Sheikh Abdullah Azzam, who died under mysterious circumstances in 1989, is still considered the “godfather” of Afghanistan’s Mujahideen-led resistance to Soviet occupation.
Born in 1941 in the West Bank city of Jenin, Abdullah Yusuf Azzam had also been one of Palestine’s most prominent Muslim preachers.
He is largely remembered for recruiting and organizing Arab volunteers to fight in the Arab-Afghan “jihad” against the Soviet occupation of Afghanistan from 1979 to 1989.
He was murdered in 1989 — under circumstances that remain unexplained to this day — at the age of 48.
In an exclusive interview with Anadolu Agency, Abdullah’s widow, Samira Mohyeddin, 71, spoke about her late husband, who, she said, “is entirely innocent of extremism and terrorism allegations”.
“I challenge anyone to prove otherwise,” she added, saying the media had “distorted” her late husband’s image.
Speaking in Istanbul, Mohyeddin said her husband “never permitted attacks on peaceful civilians, Russian or otherwise”.
“He always said, ‘We only fight those who are hostile to us and who are occupying our land’,” Mohyeddin recalled. “We never even knew where the word ‘terrorism’ came from.”
“We were fighting the enemies of Islam everywhere,” she remembers, “those who were attacking Muslims in their own countries.”
Mohyeddin, who once headed the women’s committee of the Mujahideen Services Office in Peshawar, stressed that innocent civilians had never been targeted under her husband’s leadership.
Nor, she added, did her husband ever call for targeting Christians or Americans.
“The Afghan jihad during my late husband’s time was pure,” Mohyeddin said, going on to credit the “jihad” for ultimately ridding Afghanistan of the Soviet presence.
“The jihad certainly had its flaws — and was targeted by sabotage attempts — but that had nothing to do with Azzam,” she said.
“As the ‘Emir of Jihad’, he never ordered — or allowed anyone to carry out — ‘sabotage operations’, as he used to call them,” she added.
Azzam’s widow attributed the “purity” of Afghanistan’s “jihad” to what she described as “the love of martyrdom — not of money, titles or fame.”
She went on to assert that the effects of “jihad” had been almost entirely positive.
“Muslims came to Afghanistan from all over the world to take part,” she said. “And thanks to Allah, they liberated the country.”
Mohyeddin recalled one Muslim woman from Tajikistan, who had said: “We knew nothing about Islam — or even prayer — before the jihad in Afghanistan. How, then, could jihad be a bad thing? Genuine jihad is always known by its people.”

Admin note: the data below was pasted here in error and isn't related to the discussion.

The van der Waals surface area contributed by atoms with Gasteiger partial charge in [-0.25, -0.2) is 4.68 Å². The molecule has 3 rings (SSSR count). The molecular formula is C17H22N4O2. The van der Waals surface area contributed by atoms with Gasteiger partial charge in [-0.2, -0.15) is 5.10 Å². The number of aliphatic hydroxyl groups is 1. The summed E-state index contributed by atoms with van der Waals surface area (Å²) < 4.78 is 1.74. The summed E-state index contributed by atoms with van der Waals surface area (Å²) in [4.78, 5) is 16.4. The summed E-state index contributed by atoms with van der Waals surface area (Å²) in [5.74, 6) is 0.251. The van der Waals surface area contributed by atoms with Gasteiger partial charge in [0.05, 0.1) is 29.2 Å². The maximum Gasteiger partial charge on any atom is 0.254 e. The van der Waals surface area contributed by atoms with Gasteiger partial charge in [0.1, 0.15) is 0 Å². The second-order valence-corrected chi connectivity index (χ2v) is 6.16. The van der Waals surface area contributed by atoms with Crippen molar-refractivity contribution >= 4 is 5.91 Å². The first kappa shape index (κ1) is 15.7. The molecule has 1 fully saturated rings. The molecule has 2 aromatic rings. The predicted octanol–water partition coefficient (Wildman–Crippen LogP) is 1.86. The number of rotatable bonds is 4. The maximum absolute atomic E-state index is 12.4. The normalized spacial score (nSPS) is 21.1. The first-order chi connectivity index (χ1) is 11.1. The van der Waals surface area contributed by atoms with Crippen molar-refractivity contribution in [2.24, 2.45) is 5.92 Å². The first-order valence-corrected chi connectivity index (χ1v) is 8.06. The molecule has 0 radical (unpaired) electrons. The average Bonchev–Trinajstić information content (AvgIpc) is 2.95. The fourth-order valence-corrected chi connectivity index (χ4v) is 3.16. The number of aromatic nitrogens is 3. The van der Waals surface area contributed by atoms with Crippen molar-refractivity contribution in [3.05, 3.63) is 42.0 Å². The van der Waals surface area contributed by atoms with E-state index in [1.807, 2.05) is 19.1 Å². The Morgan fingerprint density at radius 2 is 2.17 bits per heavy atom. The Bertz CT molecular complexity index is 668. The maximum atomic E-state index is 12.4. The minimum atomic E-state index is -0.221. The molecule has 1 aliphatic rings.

“Why do young Muslims today still read Abdullah Azzam’s books?” Mohyeddin asked. “Why do they say we were raised on his books? Why do Palestine’s martyrs and great mujahideen say they were raised on Azzam’s thought?”
“History will never forget these people,” she said, adding that Azzam and his fellow “mujahideen” had been subject “to gross injustice because we failed to clarify their ideas — for which I blame the media in the Muslim world”.
From Palestine to Afghanistan
According to Mohyeddin, Azzam first cut his teeth as a “mujahid” in Palestine. “The sheikh was one of the founders of jihad in Palestine,” she said.
“He prepared himself for jihad in Jordan with his fellow mujahideen who were fighting the Zionist occupation,” she said.
“Women also helped the cause by raising funds to finance their bases in northern Jordan,” she added.
Azzam took part in that “jihad” for three and a half years, until the Jordanian authorities forbade him from continuing his activities.
Mohyeddin recalled how her late husband had been teaching at Amman’s Jordan University at the time, during which he helped “prepare and organize young people, training them in scout groups”.
Azzam, she said, eventually left Jordan for Saudi Arabia, where he stayed for one year before moving on to Islamabad’s Islamic University “so that he might be close to the Afghan jihad”.
“He watched events taking place in Afghanistan until he realized that genuine Islamic jihad was taking place there,” she recalled.
“At the time, Muslims were sorely needed to fight the invaders, so he quickly joined the Afghan jihad,” Mohyeddin said.
“Azzam embarked on jihad at multiple levels,” she added. “The enemies of Islam soon realized the threat that he posed.”
After following Azzam’s activities in Palestine and Afghanistan, both the Israeli Mossad and the U.S. intelligence services reportedly tried several times to assassinate him.
NOTE: In Arabic, the term “jihad” means “struggling”. In addition to meaning “holy struggle” — or “holy war” — against Islam’s enemies, it also refers to the daily “struggle” to maintain one’s faith and perform good deeds.